I’ve been watching Grace Hodges dance since she did the Spanish dance in the Nutcracker back in 2013. Hodges is always a joy to watch and she played this fierce role to perfection. Albrecht’s pleas for mercy were lost on the cruel queen as she pushed him farther and farther toward exhaustion.

I won’t give away the ending here, but this is one dramatic story and SBT kept us all on the edge of our seats until the very last note of the score!


Maia Virgil as Giselle and Donn Guthrie as Albrecht


Want to see what all the fuss is about? I’m told there are a few tickets remaining for next week’s Saturday performances at 11:00am and 7:30pm. Stop by half an hour before the performance to get yours!  

And of course, the best way to remember to snag tickets is to sign yourself or your children up for ballet classes! Visit to learn more!

All photographs courtesy of Kristen Herzel, Quinn Guthrie and Swarthmore Ballet Theatre

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Music at SRS


Swarthmore-Rutledge Elementary students enter the auditorium to perform their Winter Orchestra Concert (conducted by Mr. Shaul)  for an enormous crowd.

The Wallingford-Swarthmore school district music program has always been beloved by both students and the community. From the orchestra to the band, formal musical study is an integral part of a WSSD education. (WSSD had even been placed on the list of “Best Communities for Music Education” for three years in a row by NAMM.) Beginning in third grade, all students are offered the opportunity to take free lessons on instruments (though musically gifted children who have studied their instruments outside of school sometimes begin even sooner).

But music finds its way into so many other school activities. This year’s Martin Luther King, Jr. Day celebration culminated in an assembly that included a play performed by 3rd graders with songs both during and afterward. The play was followed by a spirited visit from the incredibly talented students of Philadelphia High School for Creative and Performing Arts that had the whole crowd singing and clapping along. Afterward, SRS principal, Dr. Tuck herself accepted the microphone and, declaring herself inspired by her charges, sang her heart out to her students in a medley dedicated Dr. King’s legacy.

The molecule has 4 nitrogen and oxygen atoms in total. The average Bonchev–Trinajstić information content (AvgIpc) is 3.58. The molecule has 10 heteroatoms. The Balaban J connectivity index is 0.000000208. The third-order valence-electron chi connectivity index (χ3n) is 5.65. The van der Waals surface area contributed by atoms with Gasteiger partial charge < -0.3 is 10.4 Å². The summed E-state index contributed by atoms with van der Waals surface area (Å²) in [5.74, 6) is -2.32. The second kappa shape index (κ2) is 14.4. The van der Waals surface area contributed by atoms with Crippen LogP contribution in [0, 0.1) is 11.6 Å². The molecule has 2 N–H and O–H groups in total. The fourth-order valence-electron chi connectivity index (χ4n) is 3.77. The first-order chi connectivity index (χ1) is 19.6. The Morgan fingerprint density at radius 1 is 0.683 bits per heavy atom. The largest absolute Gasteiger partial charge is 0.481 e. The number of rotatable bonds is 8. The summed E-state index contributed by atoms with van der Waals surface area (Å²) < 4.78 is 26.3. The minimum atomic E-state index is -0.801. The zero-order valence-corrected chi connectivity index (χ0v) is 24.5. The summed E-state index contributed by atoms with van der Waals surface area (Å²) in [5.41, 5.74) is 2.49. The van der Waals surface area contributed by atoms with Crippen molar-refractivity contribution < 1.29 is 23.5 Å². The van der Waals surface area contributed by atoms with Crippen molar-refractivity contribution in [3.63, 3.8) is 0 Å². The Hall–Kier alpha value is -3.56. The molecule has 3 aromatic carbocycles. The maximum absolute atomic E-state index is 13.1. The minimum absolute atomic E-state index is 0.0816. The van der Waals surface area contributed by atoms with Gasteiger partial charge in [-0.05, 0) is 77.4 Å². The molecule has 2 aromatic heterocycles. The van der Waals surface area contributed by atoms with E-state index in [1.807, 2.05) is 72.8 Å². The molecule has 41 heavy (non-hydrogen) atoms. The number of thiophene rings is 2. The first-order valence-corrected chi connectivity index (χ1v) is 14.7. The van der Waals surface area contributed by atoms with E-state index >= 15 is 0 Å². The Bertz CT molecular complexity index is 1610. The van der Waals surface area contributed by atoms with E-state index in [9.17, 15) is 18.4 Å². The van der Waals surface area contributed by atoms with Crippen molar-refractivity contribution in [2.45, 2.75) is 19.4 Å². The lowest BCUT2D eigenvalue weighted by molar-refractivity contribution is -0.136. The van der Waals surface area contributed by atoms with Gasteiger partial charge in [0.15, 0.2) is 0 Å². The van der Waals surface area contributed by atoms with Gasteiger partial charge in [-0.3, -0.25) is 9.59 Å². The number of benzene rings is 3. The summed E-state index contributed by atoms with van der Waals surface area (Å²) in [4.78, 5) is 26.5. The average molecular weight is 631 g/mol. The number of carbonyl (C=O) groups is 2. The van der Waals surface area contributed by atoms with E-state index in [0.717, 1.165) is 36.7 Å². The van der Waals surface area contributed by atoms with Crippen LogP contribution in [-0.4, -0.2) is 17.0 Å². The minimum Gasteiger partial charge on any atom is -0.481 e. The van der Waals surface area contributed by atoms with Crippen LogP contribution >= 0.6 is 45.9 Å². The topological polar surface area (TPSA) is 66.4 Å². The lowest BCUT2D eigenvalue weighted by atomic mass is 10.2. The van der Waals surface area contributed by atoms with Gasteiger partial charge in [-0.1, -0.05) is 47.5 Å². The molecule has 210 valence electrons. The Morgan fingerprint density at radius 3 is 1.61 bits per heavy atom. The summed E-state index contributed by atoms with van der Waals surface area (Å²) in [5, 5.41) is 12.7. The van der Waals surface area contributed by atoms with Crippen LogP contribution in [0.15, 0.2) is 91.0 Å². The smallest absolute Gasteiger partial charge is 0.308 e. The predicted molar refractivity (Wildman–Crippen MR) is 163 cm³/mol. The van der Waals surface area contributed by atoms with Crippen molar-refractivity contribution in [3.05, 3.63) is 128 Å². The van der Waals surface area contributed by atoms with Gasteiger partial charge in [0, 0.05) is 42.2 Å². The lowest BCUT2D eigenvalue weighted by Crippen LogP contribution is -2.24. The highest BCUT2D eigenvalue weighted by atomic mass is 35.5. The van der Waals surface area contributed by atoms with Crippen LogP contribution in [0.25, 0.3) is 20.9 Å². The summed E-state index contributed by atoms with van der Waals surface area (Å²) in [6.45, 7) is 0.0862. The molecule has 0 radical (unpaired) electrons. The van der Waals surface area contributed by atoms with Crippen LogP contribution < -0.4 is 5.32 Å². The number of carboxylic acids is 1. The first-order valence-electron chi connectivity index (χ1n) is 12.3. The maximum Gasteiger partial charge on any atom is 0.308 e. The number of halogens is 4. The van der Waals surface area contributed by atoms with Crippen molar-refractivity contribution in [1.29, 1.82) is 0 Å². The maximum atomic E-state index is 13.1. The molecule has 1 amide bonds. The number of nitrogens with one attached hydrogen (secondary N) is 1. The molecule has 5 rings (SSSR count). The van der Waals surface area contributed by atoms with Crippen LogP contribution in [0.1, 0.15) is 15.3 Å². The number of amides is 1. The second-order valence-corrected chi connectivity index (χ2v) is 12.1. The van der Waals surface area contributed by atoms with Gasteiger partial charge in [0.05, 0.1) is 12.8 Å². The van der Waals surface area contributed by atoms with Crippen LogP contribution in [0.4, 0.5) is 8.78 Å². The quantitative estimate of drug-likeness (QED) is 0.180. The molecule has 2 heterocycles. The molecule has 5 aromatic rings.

The fifth grade chorus performs beautiful songs of the season at the SRS Winter Concert, led by Miss Suarez and accompanied by Mr. Shaul on piano.


How many students can claim that they have been serenaded by their principal? Dr. Angela Tuck sings a medley inspired by Dr. Martin Luther King, Jr. to a rapt audience of students and parents as performing arts students from CAPA look on.



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Winter in Swarthmore!


Swarthmore is glowing with fairy lights and the snowflake flags are waving merrily from the lamp posts! We all know what that means – the holidays are right around the corner!

Here are just a few of the ways we’re preparing for winter here in the village…

Volunteers built and erected the sets for The Nutcracker at Swarthmore Ballet Theatre. Over one hundred people donate their time to make the magic at SBT. Read more about this year’s production here!


Swarthmore Town Center’s Home for the Holidays celebration on December 2nd included dancing with Jeannine Osayande and Dunya Performing Arts…


There was a Holiday Sing-a-Long at Hobbes with SwUKEstra…


After carriage rides, singing, dancing and so many other wonderful activities, the night ended with a holiday tree lighting at the library. Many stuck around for an informal tour of the garden on Park Avenue, with holiday lighting by David Augustine, and to browse at Harvey Oak Mercantile and the other town shops!


Special thanks to Linda Heffernan for donating Home for the Holidays photographs!

Snow fell on the Borough on December 9th, frosting the trees of Cornell Avenue, the shops on Park and the whole village…